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Research Papers

Slipping Dynamics of Slender-Beam Payloads During Lay-Down Operations

[+] Author and Article Information
Shenghai Wang

Department of Marine Engineering,
Dalian Maritime University,
Dalian 116026, China
e-mail: shenghai_wang@outlook.com

Aldo Ferri

School of Mechanical Engineering,
Georgia Tech,
Atlanta, GA 30332-0405
e-mail: al.ferri@me.gatech.edu

William Singhose

School of Mechanical Engineering,
Georgia Tech,
Atlanta, GA 30332-0405
e-mail: singhose@gatech.edu

1Present address: School of Mechanical Engineering, Georgia Tech, Atlanta, GA 30332-0405.

2Corresponding author.

Contributed by the Dynamic Systems Division of ASME for publication in the JOURNAL OF DYNAMIC SYSTEMS, MEASUREMENT,AND CONTROL. Manuscript received January 5, 2017; final manuscript received December 14, 2017; published online March 7, 2018. Assoc. Editor: Davide Spinello.

J. Dyn. Sys., Meas., Control 140(8), 081001 (Mar 07, 2018) (10 pages) Paper No: DS-17-1009; doi: 10.1115/1.4039154 History: Received January 05, 2017; Revised December 14, 2017

When laying down a long slender beam from a near-vertical orientation, to a horizontal position on a flat surface, the payload may slip and move suddenly in unintended and unpredictable ways. This occurs during crane operations when the movements of the overhead trolley and lowering of the hoist cable are not properly coordinated. The payload's unintended sliding can potentially cause damage and injure people. This paper presents static and dynamic analyses of slender-beam payload lay-down operations that establish a structured method to predict the safe conditions for lay-down operations. Also, a new method to measure the friction coefficient of surface-to-line contact is proposed. Lay-down experiments are carried out to verify the theoretical predictions.

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Figures

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Fig. 1

Slender-beam payload lay-down operation

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Fig. 2

Schematic diagram of slender-beam payload lay-down model

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Fig. 3

Free body diagram of slender-beam payload lay-down model

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Fig. 4

Subregions of ϕθ space; only regions where N and T are both > 0 are physically admissible (① and ②)

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Fig. 5

μmin with respect to θ and ϕ (μmin ≤ 4, three-dimensional diagram); uniform beam payload

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Fig. 6

Static slip boundaries for different μs; uniform beam payload

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Fig. 10

No-slip region for the case ℓ1= 2, ℓ1′= 3/7, and μs = 0.5. Nonuniform case, ε = 0.1, 0.2, 0.5. Shaded region is where N > 0, T > 0, and |fs|<μsN. Dashed line is boundary N = 0 for the static case, lower line is the line ϕ = θ, upper line is the line ϕ = θ + π/2.

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Fig. 11

Critical hoist speed (dimensional) dependence on θ and ϕ; L2 = 0.2492 m, ℓG = 1/2, q = 0.577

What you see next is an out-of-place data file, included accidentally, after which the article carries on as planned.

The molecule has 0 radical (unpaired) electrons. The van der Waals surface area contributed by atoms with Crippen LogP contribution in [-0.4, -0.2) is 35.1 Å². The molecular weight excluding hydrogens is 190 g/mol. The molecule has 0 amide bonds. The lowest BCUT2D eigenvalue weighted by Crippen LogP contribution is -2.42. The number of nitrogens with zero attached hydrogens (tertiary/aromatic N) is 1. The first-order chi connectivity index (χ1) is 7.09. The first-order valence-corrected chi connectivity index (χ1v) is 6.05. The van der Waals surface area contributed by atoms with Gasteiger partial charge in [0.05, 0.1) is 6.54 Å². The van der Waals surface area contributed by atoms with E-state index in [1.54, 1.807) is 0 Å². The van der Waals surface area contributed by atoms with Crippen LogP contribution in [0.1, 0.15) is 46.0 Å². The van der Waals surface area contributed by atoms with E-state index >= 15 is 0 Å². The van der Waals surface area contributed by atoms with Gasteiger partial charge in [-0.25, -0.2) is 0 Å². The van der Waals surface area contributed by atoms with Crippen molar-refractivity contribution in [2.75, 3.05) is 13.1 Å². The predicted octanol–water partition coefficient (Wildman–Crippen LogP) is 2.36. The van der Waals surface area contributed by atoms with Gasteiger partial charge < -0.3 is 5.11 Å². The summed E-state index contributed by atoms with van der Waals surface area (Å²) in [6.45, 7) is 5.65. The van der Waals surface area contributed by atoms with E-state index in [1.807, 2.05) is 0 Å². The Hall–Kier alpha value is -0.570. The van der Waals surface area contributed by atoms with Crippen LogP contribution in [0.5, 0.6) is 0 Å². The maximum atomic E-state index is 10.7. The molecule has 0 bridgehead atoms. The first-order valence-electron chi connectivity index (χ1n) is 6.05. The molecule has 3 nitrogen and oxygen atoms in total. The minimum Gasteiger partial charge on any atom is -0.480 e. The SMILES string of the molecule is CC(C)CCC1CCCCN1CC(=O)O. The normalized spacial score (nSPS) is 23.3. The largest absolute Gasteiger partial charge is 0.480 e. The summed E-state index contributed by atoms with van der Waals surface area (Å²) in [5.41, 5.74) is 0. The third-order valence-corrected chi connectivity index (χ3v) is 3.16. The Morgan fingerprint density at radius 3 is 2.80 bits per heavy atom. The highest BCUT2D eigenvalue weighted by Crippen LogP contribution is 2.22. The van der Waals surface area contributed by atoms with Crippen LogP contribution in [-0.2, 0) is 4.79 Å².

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Fig. 12

Boundaries for μs = 0.5 (L˙1 = 0.14 m/s, L2 = 0.2492 m, ℓG = 1/2, q = 0.577)

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Fig. 8

No-slip region for the case ℓ1= 2, ℓ1′= 3/7; uniform payload case with q = 0.577 and ℓG = 1/2. Shaded region is where N > 0, T > 0, and |fs|<μsN. Dashed line is boundary N = 0 for the static case, lower line is the line ϕ = θ, upper line is the line ϕ = θ + π/2.

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Fig. 7

No-slip region for the case ℓ1= 2, ℓ1′= 1/7; uniform payload case with q = 0.577 and ℓG = 1/2. Shaded region is where N > 0, T > 0, and |fs|<μsN. Dashed line is boundary N = 0 for the static case, lower line is the line ϕ = θ, upper line is the line ϕ = θ + π/2.

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Fig. 13

Experiment setup (full view)

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Fig. 14

Experiment setup (zoom in view)

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Fig. 9

No-slip region for the case ℓ1= 2 and μs = 0.5; uniform payload case q = 0.577 and ℓG = 1/2. (a) ℓ1′ = 0.30, (b) ℓ1′= 0.67, and (c) ℓ1′= 0.95. Shaded region is where N > 0, T > 0, and |fs|<μsN. Dashed line is boundary N = 0 for the static case, lower line is the line ϕ = θ, upper line is the line ϕ = θ + π/2.

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Fig. 17

Actual versus predicted position of point T1

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Fig. 18

Measurement setup of average friction coefficient

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Fig. 19

Measured values of μs as a function of the angle θ at which slip occurred

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Fig. 20

Experiment result with hook (L˙1 = 0.14 m/s)

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Fig. 15

Measurement setup of friction coefficient

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Fig. 16

Method to calculate the position of pivot point A from marker readings

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Fig. 21

Experiment result with L˙1 = 0.02 m/s, comparison with theoretical prediction with various cable hoist speeds. Solid black line is boundary N = 0 for the static case.

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Fig. 22

Experiment result with L˙1 = 0.14 m/s, comparison with theoretical prediction with various cable hoist speeds. Solid black line is boundary N = 0 for the static case.

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